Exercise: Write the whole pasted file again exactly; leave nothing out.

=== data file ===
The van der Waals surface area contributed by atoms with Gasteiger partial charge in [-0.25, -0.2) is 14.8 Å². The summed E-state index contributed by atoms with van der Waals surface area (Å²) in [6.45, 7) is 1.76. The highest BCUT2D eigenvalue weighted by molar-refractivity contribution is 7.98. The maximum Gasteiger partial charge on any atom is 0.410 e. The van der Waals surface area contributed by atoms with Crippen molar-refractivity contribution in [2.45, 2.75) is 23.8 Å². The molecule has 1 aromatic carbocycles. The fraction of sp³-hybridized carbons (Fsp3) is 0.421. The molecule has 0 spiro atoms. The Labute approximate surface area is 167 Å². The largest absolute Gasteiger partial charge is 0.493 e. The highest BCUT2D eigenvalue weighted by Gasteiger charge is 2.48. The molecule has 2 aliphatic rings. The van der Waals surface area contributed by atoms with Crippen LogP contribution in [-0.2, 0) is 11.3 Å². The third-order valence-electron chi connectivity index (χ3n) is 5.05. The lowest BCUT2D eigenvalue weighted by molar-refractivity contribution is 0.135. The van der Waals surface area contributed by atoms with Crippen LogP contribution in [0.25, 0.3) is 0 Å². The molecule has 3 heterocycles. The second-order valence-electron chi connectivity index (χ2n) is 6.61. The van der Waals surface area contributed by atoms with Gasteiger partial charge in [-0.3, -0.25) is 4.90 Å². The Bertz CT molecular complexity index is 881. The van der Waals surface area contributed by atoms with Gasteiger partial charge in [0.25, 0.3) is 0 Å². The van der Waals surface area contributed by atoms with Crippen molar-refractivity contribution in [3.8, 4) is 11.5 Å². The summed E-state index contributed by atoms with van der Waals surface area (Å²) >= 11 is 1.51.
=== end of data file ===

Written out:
The van der Waals surface area contributed by atoms with Gasteiger partial charge in [-0.25, -0.2) is 14.8 Å². The summed E-state index contributed by atoms with van der Waals surface area (Å²) in [6.45, 7) is 1.76. The highest BCUT2D eigenvalue weighted by molar-refractivity contribution is 7.98. The maximum Gasteiger partial charge on any atom is 0.410 e. The van der Waals surface area contributed by atoms with Crippen molar-refractivity contribution in [2.45, 2.75) is 23.8 Å². The molecule has 1 aromatic carbocycles. The fraction of sp³-hybridized carbons (Fsp3) is 0.421. The molecule has 0 spiro atoms. The Labute approximate surface area is 167 Å². The largest absolute Gasteiger partial charge is 0.493 e. The highest BCUT2D eigenvalue weighted by Gasteiger charge is 2.48. The molecule has 2 aliphatic rings. The van der Waals surface area contributed by atoms with Crippen LogP contribution in [-0.2, 0) is 11.3 Å². The third-order valence-electron chi connectivity index (χ3n) is 5.05. The lowest BCUT2D eigenvalue weighted by molar-refractivity contribution is 0.135. The van der Waals surface area contributed by atoms with Crippen LogP contribution in [0.25, 0.3) is 0 Å². The molecule has 3 heterocycles. The second-order valence-electron chi connectivity index (χ2n) is 6.61. The van der Waals surface area contributed by atoms with Gasteiger partial charge in [-0.3, -0.25) is 4.90 Å². The Bertz CT molecular complexity index is 881. The van der Waals surface area contributed by atoms with Gasteiger partial charge in [0.25, 0.3) is 0 Å². The van der Waals surface area contributed by atoms with Crippen molar-refractivity contribution in [3.8, 4) is 11.5 Å². The summed E-state index contributed by atoms with van der Waals surface area (Å²) >= 11 is 1.51.